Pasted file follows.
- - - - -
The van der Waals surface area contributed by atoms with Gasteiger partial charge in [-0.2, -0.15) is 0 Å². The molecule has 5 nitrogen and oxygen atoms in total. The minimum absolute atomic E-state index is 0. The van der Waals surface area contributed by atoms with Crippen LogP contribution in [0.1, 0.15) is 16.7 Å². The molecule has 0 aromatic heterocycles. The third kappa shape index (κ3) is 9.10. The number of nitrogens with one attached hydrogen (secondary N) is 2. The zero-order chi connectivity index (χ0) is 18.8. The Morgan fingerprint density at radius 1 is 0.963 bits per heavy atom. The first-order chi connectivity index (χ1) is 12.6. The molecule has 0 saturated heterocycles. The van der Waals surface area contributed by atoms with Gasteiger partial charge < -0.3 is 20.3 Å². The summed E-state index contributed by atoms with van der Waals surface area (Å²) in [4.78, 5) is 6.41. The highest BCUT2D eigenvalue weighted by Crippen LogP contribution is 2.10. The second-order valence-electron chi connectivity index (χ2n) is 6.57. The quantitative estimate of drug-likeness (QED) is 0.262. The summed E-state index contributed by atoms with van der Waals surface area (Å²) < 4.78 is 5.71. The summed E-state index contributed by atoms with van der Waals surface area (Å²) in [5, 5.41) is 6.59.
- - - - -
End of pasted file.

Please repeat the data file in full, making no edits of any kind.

The van der Waals surface area contributed by atoms with Gasteiger partial charge in [-0.2, -0.15) is 0 Å². The molecule has 5 nitrogen and oxygen atoms in total. The minimum absolute atomic E-state index is 0. The van der Waals surface area contributed by atoms with Crippen LogP contribution in [0.1, 0.15) is 16.7 Å². The molecule has 0 aromatic heterocycles. The third kappa shape index (κ3) is 9.10. The number of nitrogens with one attached hydrogen (secondary N) is 2. The zero-order chi connectivity index (χ0) is 18.8. The Morgan fingerprint density at radius 1 is 0.963 bits per heavy atom. The first-order chi connectivity index (χ1) is 12.6. The molecule has 0 saturated heterocycles. The van der Waals surface area contributed by atoms with Gasteiger partial charge < -0.3 is 20.3 Å². The summed E-state index contributed by atoms with van der Waals surface area (Å²) in [4.78, 5) is 6.41. The highest BCUT2D eigenvalue weighted by Crippen LogP contribution is 2.10. The second-order valence-electron chi connectivity index (χ2n) is 6.57. The quantitative estimate of drug-likeness (QED) is 0.262. The summed E-state index contributed by atoms with van der Waals surface area (Å²) < 4.78 is 5.71. The summed E-state index contributed by atoms with van der Waals surface area (Å²) in [5, 5.41) is 6.59.